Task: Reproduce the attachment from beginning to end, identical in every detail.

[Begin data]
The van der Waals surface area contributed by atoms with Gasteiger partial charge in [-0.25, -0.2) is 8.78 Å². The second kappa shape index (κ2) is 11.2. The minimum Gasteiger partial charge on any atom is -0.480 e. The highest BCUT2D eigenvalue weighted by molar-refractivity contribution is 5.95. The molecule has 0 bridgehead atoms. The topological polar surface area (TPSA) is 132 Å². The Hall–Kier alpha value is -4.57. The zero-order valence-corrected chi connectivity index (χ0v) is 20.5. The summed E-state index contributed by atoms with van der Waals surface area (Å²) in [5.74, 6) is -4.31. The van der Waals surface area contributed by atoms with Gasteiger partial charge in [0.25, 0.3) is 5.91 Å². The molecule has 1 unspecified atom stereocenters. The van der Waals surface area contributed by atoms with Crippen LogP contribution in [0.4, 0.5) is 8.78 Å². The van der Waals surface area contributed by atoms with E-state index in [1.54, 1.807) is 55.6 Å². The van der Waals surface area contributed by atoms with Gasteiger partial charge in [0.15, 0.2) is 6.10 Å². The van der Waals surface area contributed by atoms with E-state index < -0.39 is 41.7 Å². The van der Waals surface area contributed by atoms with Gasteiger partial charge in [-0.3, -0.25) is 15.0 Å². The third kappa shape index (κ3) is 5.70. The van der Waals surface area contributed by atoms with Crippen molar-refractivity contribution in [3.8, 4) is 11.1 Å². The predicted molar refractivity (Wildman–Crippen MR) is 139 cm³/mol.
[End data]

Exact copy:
The van der Waals surface area contributed by atoms with Gasteiger partial charge in [-0.25, -0.2) is 8.78 Å². The second kappa shape index (κ2) is 11.2. The minimum Gasteiger partial charge on any atom is -0.480 e. The highest BCUT2D eigenvalue weighted by molar-refractivity contribution is 5.95. The molecule has 0 bridgehead atoms. The topological polar surface area (TPSA) is 132 Å². The Hall–Kier alpha value is -4.57. The zero-order valence-corrected chi connectivity index (χ0v) is 20.5. The summed E-state index contributed by atoms with van der Waals surface area (Å²) in [5.74, 6) is -4.31. The van der Waals surface area contributed by atoms with Gasteiger partial charge in [0.25, 0.3) is 5.91 Å². The molecule has 1 unspecified atom stereocenters. The van der Waals surface area contributed by atoms with Crippen LogP contribution in [0.4, 0.5) is 8.78 Å². The van der Waals surface area contributed by atoms with E-state index in [1.54, 1.807) is 55.6 Å². The van der Waals surface area contributed by atoms with Gasteiger partial charge in [0.15, 0.2) is 6.10 Å². The van der Waals surface area contributed by atoms with E-state index < -0.39 is 41.7 Å². The van der Waals surface area contributed by atoms with Gasteiger partial charge in [-0.3, -0.25) is 15.0 Å². The third kappa shape index (κ3) is 5.70. The van der Waals surface area contributed by atoms with Crippen molar-refractivity contribution in [3.8, 4) is 11.1 Å². The predicted molar refractivity (Wildman–Crippen MR) is 139 cm³/mol.